There are many forks in the road facing us in the U.S. for deficit reduction, as the picture shows. This is the cover graphic for Choices for Deficit Reduction, a report from the Congressional Budget Office (CBO) published November 2012.

Those roads could be labeled “Medicare” and “Medicaid,” as health is the #1 deficit driver for the American economy — most notably, Medicare and long-term care services financed via Medicaid. The CBO expects that per capita spending on health care, already at 18% of the national economy in 2012, will continue to grow faster than spending on other goods and services. (Historically, health spending per capita has increased about 1.5 percentage points faster than GDP per capita). At current growth rates, health care will run 21% of GDP in 2021.

Thus, the deficit focus is on health spending, which can be parsed into two bits: how health care is financed, and how health care is delivered and organized.

The ongoing cost driver is demographics, with baby boomers already starting to retire into the Medicare system. The cohort of people 65 or older will increase by one-third in the next 10 years, CBO projects, and health costs per person will rise. At the same time, the Affordable Care Act is growing the Medicaid population of newly insured health insurance enrollees.

The raw numbers in CBO’s August 2012 baseline are:

  • Medicare, $750 billion = 3.3% of GDP
  • Medicaid, $514 billion = 2.3% of GDP
  • Other major health care programs. $117 billion = 0.5% of GDP

For comparison, defense spending is $696 bn = 3.1% of GDP, falling into discretionary spending (as opposed to “mandatory spending,” the category into which the above health costs fall.

To reduce mandatory spending on health, the CBO identified provisions of the ACA that expand health insurance coverage, which would decrease spending by nearly 15% in 2020 and reduce the deficit by about $150 bn. This would also increase the uninsured by 29 million people in 2020. Converting the Federal share of Medicaid payments for long-term care services into a block grant would conserve $50 bn.

Since Social Security, Medicare and Medicaid are among the largest programs in mandatory spending, deficit reduction discussions focus on these areas. Other programs are much smaller and wouldn’t yield much savings compared with the health care budget behemoths.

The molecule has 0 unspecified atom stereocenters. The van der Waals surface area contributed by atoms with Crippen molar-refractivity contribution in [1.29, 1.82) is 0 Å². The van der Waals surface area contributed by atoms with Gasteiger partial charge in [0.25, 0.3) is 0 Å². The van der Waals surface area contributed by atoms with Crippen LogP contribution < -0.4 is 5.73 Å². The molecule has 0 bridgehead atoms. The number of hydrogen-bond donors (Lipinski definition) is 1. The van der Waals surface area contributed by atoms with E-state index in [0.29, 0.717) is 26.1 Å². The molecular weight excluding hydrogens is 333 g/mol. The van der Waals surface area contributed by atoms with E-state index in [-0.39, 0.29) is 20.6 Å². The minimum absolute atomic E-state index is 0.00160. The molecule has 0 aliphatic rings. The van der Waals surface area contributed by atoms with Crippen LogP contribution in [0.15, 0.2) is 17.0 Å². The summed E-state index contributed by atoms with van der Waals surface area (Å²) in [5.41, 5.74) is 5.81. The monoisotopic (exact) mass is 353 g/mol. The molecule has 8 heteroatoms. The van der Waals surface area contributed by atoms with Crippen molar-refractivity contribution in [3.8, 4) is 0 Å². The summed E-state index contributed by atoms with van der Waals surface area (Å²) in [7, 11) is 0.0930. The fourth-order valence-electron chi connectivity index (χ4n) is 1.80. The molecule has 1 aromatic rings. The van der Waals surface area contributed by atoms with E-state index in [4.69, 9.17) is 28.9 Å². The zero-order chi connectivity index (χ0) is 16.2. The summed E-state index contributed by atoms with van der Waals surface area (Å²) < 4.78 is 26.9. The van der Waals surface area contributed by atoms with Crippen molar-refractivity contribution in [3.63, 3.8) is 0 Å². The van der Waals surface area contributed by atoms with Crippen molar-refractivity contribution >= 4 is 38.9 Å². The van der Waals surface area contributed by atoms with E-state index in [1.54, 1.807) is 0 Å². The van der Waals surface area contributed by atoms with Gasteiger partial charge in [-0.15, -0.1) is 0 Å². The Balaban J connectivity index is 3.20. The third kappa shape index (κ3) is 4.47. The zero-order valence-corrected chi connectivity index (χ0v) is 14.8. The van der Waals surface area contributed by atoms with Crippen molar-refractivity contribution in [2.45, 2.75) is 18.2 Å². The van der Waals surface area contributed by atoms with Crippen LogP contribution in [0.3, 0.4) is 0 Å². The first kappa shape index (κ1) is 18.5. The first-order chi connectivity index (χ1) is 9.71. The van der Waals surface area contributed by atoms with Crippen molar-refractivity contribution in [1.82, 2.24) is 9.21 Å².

On the discretionary front, spending covers national defense, transportation, education, international affairs, and law enforcement. (FYI, Veterans health care falls into discretionary spending).

Health Populi’s Hot Points:  “Because the aging of the population and continuing growth of health care costs have consequences well beyond the next 10 years, the fiscal challenges facing the nation are long term in nature,” the CBO concludes. But the choices we make must be done in the short term if we are to address the deficit and the economic security of the nation. The Affordable Care Act in its current state doesn’t do enough to move American health care toward value-based, patient-centered care. It suffers from “pilot-itis” in that the CMS Center for Innovation seeks proposals to “test” innovative payment and delivery models. However, such a plan will take years to bear fruit. This leaves action to the private sector, where employers and the likes of UnitedHealthcare, Aetna, Humana and a handful of Blues plans are on the ground moving enrollees toward consumer-directed plans and value-based benefits. The real action in health reform for the next couple of years will be in the commercial health market, not in Washington DC. More creativity will also be seen by state Governors who must balance budgets while delivering services — where health care is the #1 or #2 budget line item for all Governors in the U.S.